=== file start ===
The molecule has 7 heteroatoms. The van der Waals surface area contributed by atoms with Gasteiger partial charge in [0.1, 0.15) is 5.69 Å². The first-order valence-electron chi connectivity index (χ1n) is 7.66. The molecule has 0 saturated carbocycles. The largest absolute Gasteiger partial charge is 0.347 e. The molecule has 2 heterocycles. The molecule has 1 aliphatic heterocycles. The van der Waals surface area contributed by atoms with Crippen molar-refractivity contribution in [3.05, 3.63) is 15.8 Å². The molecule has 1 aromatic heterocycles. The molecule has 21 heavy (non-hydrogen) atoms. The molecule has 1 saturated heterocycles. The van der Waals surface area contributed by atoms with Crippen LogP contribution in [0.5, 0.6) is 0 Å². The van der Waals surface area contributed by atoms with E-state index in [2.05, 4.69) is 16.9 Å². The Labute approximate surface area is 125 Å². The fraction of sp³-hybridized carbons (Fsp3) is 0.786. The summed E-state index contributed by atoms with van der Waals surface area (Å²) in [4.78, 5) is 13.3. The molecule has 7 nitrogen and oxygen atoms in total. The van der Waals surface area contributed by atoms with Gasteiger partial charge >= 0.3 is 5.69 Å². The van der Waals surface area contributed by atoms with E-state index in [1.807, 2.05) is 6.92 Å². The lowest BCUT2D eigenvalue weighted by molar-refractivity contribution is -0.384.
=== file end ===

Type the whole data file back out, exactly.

The molecule has 7 heteroatoms. The van der Waals surface area contributed by atoms with Gasteiger partial charge in [0.1, 0.15) is 5.69 Å². The first-order valence-electron chi connectivity index (χ1n) is 7.66. The molecule has 0 saturated carbocycles. The largest absolute Gasteiger partial charge is 0.347 e. The molecule has 2 heterocycles. The molecule has 1 aliphatic heterocycles. The van der Waals surface area contributed by atoms with Crippen molar-refractivity contribution in [3.05, 3.63) is 15.8 Å². The molecule has 1 aromatic heterocycles. The molecule has 21 heavy (non-hydrogen) atoms. The molecule has 1 saturated heterocycles. The van der Waals surface area contributed by atoms with Crippen LogP contribution in [0.5, 0.6) is 0 Å². The van der Waals surface area contributed by atoms with E-state index in [2.05, 4.69) is 16.9 Å². The Labute approximate surface area is 125 Å². The fraction of sp³-hybridized carbons (Fsp3) is 0.786. The summed E-state index contributed by atoms with van der Waals surface area (Å²) in [4.78, 5) is 13.3. The molecule has 7 nitrogen and oxygen atoms in total. The van der Waals surface area contributed by atoms with Gasteiger partial charge >= 0.3 is 5.69 Å². The van der Waals surface area contributed by atoms with E-state index in [1.807, 2.05) is 6.92 Å². The lowest BCUT2D eigenvalue weighted by molar-refractivity contribution is -0.384.